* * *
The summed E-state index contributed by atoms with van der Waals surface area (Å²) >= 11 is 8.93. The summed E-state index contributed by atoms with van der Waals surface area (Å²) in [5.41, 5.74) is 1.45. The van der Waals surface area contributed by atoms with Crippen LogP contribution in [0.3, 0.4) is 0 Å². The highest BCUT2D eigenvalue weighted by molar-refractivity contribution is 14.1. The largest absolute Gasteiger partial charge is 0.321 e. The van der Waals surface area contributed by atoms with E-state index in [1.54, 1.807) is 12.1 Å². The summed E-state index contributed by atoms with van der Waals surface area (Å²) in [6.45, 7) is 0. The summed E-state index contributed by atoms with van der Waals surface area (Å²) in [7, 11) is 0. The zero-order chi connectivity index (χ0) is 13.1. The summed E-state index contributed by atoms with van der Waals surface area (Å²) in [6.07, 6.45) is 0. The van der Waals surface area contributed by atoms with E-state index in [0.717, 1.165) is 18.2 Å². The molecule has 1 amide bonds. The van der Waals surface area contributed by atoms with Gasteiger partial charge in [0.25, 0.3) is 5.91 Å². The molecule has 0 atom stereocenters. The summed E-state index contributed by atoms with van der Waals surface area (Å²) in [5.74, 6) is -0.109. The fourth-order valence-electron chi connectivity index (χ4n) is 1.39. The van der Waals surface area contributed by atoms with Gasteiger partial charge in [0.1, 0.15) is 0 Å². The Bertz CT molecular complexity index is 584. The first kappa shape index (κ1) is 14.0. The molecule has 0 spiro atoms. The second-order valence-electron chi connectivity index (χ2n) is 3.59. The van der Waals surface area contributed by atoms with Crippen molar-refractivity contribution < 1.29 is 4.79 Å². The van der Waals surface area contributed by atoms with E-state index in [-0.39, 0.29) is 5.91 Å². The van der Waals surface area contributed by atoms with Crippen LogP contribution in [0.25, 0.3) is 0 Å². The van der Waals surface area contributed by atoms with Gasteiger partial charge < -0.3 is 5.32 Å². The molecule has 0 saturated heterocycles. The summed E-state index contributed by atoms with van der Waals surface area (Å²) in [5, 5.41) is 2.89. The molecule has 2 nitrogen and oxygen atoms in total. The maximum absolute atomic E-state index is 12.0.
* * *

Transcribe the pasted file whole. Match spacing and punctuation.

The summed E-state index contributed by atoms with van der Waals surface area (Å²) >= 11 is 8.93. The summed E-state index contributed by atoms with van der Waals surface area (Å²) in [5.41, 5.74) is 1.45. The van der Waals surface area contributed by atoms with Crippen LogP contribution in [0.3, 0.4) is 0 Å². The highest BCUT2D eigenvalue weighted by molar-refractivity contribution is 14.1. The largest absolute Gasteiger partial charge is 0.321 e. The van der Waals surface area contributed by atoms with E-state index in [1.54, 1.807) is 12.1 Å². The summed E-state index contributed by atoms with van der Waals surface area (Å²) in [6.45, 7) is 0. The summed E-state index contributed by atoms with van der Waals surface area (Å²) in [7, 11) is 0. The zero-order chi connectivity index (χ0) is 13.1. The summed E-state index contributed by atoms with van der Waals surface area (Å²) in [6.07, 6.45) is 0. The van der Waals surface area contributed by atoms with E-state index in [0.717, 1.165) is 18.2 Å². The molecule has 1 amide bonds. The van der Waals surface area contributed by atoms with Gasteiger partial charge in [0.25, 0.3) is 5.91 Å². The molecule has 0 atom stereocenters. The summed E-state index contributed by atoms with van der Waals surface area (Å²) in [5.74, 6) is -0.109. The fourth-order valence-electron chi connectivity index (χ4n) is 1.39. The van der Waals surface area contributed by atoms with Gasteiger partial charge in [0.1, 0.15) is 0 Å². The Bertz CT molecular complexity index is 584. The first kappa shape index (κ1) is 14.0. The molecule has 0 spiro atoms. The second-order valence-electron chi connectivity index (χ2n) is 3.59. The van der Waals surface area contributed by atoms with Crippen molar-refractivity contribution < 1.29 is 4.79 Å². The van der Waals surface area contributed by atoms with E-state index in [-0.39, 0.29) is 5.91 Å². The van der Waals surface area contributed by atoms with Crippen LogP contribution in [0.25, 0.3) is 0 Å². The van der Waals surface area contributed by atoms with Gasteiger partial charge < -0.3 is 5.32 Å². The molecule has 0 saturated heterocycles. The summed E-state index contributed by atoms with van der Waals surface area (Å²) in [5, 5.41) is 2.89. The molecule has 2 nitrogen and oxygen atoms in total. The maximum absolute atomic E-state index is 12.0.